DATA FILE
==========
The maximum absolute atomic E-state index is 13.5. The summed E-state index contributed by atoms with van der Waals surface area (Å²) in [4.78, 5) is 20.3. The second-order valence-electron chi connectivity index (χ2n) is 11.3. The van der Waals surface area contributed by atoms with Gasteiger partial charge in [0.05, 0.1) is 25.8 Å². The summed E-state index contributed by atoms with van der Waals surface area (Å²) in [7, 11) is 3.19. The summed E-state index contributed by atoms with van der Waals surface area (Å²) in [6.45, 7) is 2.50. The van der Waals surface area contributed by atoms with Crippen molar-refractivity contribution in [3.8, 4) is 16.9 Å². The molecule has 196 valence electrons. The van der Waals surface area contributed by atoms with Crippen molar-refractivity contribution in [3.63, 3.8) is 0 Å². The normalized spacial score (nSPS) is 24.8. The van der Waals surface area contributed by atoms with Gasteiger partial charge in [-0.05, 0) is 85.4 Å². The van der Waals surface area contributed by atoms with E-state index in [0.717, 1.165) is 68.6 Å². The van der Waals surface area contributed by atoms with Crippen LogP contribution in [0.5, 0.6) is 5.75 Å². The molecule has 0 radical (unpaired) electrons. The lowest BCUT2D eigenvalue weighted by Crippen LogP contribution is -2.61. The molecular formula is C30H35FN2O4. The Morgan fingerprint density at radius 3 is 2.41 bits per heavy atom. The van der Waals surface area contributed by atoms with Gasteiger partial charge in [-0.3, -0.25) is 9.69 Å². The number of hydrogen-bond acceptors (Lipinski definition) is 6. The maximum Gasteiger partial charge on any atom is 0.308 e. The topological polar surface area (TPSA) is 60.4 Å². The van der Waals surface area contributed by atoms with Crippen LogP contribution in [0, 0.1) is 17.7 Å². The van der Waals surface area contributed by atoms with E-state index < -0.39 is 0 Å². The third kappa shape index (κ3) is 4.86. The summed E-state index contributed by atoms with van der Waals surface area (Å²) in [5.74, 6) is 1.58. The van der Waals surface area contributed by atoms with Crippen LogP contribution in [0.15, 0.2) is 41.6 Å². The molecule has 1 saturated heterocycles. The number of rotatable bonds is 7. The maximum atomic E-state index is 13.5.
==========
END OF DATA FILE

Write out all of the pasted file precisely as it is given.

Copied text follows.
The maximum absolute atomic E-state index is 13.5. The summed E-state index contributed by atoms with van der Waals surface area (Å²) in [4.78, 5) is 20.3. The second-order valence-electron chi connectivity index (χ2n) is 11.3. The van der Waals surface area contributed by atoms with Gasteiger partial charge in [0.05, 0.1) is 25.8 Å². The summed E-state index contributed by atoms with van der Waals surface area (Å²) in [7, 11) is 3.19. The summed E-state index contributed by atoms with van der Waals surface area (Å²) in [6.45, 7) is 2.50. The van der Waals surface area contributed by atoms with Crippen molar-refractivity contribution in [3.8, 4) is 16.9 Å². The molecule has 196 valence electrons. The van der Waals surface area contributed by atoms with Crippen molar-refractivity contribution in [3.63, 3.8) is 0 Å². The normalized spacial score (nSPS) is 24.8. The van der Waals surface area contributed by atoms with Gasteiger partial charge in [-0.05, 0) is 85.4 Å². The van der Waals surface area contributed by atoms with E-state index in [0.717, 1.165) is 68.6 Å². The van der Waals surface area contributed by atoms with Crippen LogP contribution in [0.5, 0.6) is 5.75 Å². The molecule has 0 radical (unpaired) electrons. The lowest BCUT2D eigenvalue weighted by Crippen LogP contribution is -2.61. The molecular formula is C30H35FN2O4. The Morgan fingerprint density at radius 3 is 2.41 bits per heavy atom. The van der Waals surface area contributed by atoms with Gasteiger partial charge in [-0.3, -0.25) is 9.69 Å². The number of hydrogen-bond acceptors (Lipinski definition) is 6. The maximum Gasteiger partial charge on any atom is 0.308 e. The topological polar surface area (TPSA) is 60.4 Å². The van der Waals surface area contributed by atoms with Crippen LogP contribution in [0, 0.1) is 17.7 Å². The van der Waals surface area contributed by atoms with E-state index < -0.39 is 0 Å². The third kappa shape index (κ3) is 4.86. The summed E-state index contributed by atoms with van der Waals surface area (Å²) in [5.74, 6) is 1.58. The van der Waals surface area contributed by atoms with Crippen LogP contribution in [0.15, 0.2) is 41.6 Å². The molecule has 1 saturated heterocycles. The number of rotatable bonds is 7. The maximum atomic E-state index is 13.5.